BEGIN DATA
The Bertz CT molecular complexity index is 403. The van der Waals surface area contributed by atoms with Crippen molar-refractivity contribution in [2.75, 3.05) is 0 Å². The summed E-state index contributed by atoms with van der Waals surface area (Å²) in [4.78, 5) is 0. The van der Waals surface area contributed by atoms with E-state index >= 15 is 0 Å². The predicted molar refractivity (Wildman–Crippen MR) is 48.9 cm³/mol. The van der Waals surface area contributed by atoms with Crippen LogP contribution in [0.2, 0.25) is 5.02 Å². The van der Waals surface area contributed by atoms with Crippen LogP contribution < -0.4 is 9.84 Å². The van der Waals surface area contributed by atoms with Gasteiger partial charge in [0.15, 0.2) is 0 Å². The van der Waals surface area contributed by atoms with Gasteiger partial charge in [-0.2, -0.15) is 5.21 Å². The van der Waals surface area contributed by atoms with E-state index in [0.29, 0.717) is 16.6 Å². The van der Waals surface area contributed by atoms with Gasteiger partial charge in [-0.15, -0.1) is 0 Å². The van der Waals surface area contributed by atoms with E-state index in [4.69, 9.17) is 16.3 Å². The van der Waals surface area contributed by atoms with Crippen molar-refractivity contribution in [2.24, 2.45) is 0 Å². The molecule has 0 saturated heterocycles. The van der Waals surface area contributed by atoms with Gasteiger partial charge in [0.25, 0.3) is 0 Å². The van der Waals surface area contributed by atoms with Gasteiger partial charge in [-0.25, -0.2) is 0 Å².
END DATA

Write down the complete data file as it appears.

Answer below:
The Bertz CT molecular complexity index is 403. The van der Waals surface area contributed by atoms with Crippen molar-refractivity contribution in [2.75, 3.05) is 0 Å². The summed E-state index contributed by atoms with van der Waals surface area (Å²) in [4.78, 5) is 0. The van der Waals surface area contributed by atoms with E-state index >= 15 is 0 Å². The predicted molar refractivity (Wildman–Crippen MR) is 48.9 cm³/mol. The van der Waals surface area contributed by atoms with Crippen LogP contribution in [0.2, 0.25) is 5.02 Å². The van der Waals surface area contributed by atoms with Crippen LogP contribution < -0.4 is 9.84 Å². The van der Waals surface area contributed by atoms with Gasteiger partial charge in [0.15, 0.2) is 0 Å². The van der Waals surface area contributed by atoms with Gasteiger partial charge in [-0.2, -0.15) is 5.21 Å². The van der Waals surface area contributed by atoms with E-state index in [0.29, 0.717) is 16.6 Å². The van der Waals surface area contributed by atoms with Gasteiger partial charge in [-0.15, -0.1) is 0 Å². The van der Waals surface area contributed by atoms with E-state index in [4.69, 9.17) is 16.3 Å². The van der Waals surface area contributed by atoms with Crippen molar-refractivity contribution in [2.24, 2.45) is 0 Å². The molecule has 0 saturated heterocycles. The van der Waals surface area contributed by atoms with Gasteiger partial charge in [0.25, 0.3) is 0 Å². The van der Waals surface area contributed by atoms with Gasteiger partial charge in [-0.25, -0.2) is 0 Å².